If bondholders reject the debt deal entirely, there will be a big problem. Photo: AFP
So this is it. After three years of high drama, the European Union is staring at its first ever sovereign default and, ironically, unlike every other deadline so far, this one looks set to be adhered to.
At 8pm GMT tonight (7am, AEDT, Friday morning), the authorities will know - or have a very good idea - how many of Greece’s international creditors have accepted its 206 billion euro ($256 billion) bond-swap offer.
The results will probably take a few days to come out - Athens has to put its decisions through Brussels’ sluggish decision making processes - but this time it isn’t up to the politicians so the possible outcomes are clearer.
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1. A miracle:
95 per cent of Greek bondholders accept the deal, allowing a purely ‘‘voluntary’’ restructuring to go ahead. Athens is desperate to secure a ‘‘voluntary’’ agreement from bondholders - crucial to protecting its word and reputation in international markets, as well as avoiding a dreaded ‘‘disorderly’’ default.
Both the hurdle and the deal - creditors are being asked to swap their bonds for new ones worth around a third of the value - are tough. The International Institute of Finance, the body that has negotiated with the Greek government on behalf of bondholders, said its members ‘‘intend to participate’’ in the deal.
The group released several tallies yesterday, in the latest of which they said they spoke for bonds ‘‘amounting in aggregate to 84 billion euros, or 40.8 per cent of the 206 billion euro total PSI eligible debt.’’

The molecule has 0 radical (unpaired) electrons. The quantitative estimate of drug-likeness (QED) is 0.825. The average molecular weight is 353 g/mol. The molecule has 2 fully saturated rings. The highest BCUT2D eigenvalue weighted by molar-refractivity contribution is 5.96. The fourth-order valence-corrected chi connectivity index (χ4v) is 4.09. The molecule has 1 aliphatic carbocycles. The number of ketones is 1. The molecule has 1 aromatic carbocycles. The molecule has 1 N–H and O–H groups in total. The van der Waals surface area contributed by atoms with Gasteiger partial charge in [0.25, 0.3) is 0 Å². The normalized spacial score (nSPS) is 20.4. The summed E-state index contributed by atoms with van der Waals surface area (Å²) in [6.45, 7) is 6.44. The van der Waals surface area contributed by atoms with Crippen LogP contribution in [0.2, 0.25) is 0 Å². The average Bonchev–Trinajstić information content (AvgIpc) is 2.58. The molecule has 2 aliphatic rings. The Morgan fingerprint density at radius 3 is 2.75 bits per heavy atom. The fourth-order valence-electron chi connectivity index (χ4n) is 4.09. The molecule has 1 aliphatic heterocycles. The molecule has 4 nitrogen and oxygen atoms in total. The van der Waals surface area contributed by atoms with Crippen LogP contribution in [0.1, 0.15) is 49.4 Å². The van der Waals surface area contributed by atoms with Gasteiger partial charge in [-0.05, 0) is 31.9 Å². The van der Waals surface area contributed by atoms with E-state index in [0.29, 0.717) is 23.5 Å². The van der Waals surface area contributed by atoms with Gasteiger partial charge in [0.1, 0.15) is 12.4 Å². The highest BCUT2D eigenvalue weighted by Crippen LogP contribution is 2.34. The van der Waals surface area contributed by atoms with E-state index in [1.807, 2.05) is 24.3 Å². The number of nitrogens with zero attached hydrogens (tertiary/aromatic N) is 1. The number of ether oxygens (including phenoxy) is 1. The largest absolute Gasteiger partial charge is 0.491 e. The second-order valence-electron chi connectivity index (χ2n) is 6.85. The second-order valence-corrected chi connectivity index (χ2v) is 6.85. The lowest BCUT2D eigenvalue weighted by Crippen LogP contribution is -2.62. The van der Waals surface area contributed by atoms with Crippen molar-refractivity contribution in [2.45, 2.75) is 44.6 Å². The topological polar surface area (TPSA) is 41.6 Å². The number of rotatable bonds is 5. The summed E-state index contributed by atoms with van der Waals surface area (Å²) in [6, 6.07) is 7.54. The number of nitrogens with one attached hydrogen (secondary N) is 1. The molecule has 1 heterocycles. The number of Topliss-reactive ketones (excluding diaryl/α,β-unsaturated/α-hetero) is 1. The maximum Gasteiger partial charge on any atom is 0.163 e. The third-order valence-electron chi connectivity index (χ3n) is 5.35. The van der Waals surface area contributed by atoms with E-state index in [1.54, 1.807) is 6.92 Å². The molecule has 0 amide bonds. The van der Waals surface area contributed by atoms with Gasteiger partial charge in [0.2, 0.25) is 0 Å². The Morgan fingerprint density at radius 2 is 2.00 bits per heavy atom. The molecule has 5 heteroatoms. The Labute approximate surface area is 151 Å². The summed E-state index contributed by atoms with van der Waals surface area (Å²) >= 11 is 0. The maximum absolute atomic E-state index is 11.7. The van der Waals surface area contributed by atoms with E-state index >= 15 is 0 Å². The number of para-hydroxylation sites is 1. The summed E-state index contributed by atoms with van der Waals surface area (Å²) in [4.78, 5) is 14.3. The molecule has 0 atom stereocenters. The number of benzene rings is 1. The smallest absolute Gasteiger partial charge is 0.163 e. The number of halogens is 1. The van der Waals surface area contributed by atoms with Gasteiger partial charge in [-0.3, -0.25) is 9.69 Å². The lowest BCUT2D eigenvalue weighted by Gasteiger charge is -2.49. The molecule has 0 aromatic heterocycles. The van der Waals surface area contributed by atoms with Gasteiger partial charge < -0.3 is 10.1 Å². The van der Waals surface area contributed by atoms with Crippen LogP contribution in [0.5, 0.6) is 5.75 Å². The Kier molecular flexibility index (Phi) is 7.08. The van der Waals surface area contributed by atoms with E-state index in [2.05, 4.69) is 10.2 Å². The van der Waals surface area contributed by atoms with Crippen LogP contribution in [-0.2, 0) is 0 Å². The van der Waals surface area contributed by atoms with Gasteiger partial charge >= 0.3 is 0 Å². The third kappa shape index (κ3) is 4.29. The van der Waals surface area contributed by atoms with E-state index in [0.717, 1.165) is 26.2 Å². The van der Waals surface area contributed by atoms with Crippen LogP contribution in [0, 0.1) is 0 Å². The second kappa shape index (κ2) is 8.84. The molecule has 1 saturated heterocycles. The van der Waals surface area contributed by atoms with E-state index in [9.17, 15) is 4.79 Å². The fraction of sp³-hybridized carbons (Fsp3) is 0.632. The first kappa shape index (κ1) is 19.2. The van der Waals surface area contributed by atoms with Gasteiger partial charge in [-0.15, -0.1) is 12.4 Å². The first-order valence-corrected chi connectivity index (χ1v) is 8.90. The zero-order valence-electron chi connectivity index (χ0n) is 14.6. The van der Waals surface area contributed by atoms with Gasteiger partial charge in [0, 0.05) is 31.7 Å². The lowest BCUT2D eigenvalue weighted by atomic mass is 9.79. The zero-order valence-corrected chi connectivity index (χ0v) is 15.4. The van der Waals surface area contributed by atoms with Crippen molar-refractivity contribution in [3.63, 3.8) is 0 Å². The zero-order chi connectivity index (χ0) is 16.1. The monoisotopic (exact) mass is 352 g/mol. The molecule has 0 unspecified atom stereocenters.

A raft of international banks have announced their intention to accept the deal, too, but we already know some are voting against.
2. A forced deal:
between 66 per cent and 90 per cent of bondholders accept; Athens steps in and imposes the deal on the others. In Athens, the voluntary deal seemed unobtainable weeks ago. So last month politicians approved of Collective Action Clauses (CACs) being inserted retrospectively if necessary.
These CACs allow the government to foist the deal on all bondholders if 66 per cent of those who vote approve the deal. So the deal will get done but this time the coercive element can’t be ignored: rating agencies have said they will declare Greece to be in default.
The International Swaps & Derivatives Association is also likely to reconvene to decide if the credit default insurance ought to be triggered.
less than 66 per cent approval, pointing to a disorderly default. If bondholders reject the deal entirely, there will be a big problem.
In a strongly-worded statement on Tuesday, Greece said it ‘‘does not contemplate the availability of funds’’ to bondholders who refuse to accept the deal. Berlin has said it will not release the 130 billion euro bail-out funds without a deal. Greece needs the cash to repay a 14.5 billion euro bond due on March 20.
What happens then is unknown: it hasn’t happened before.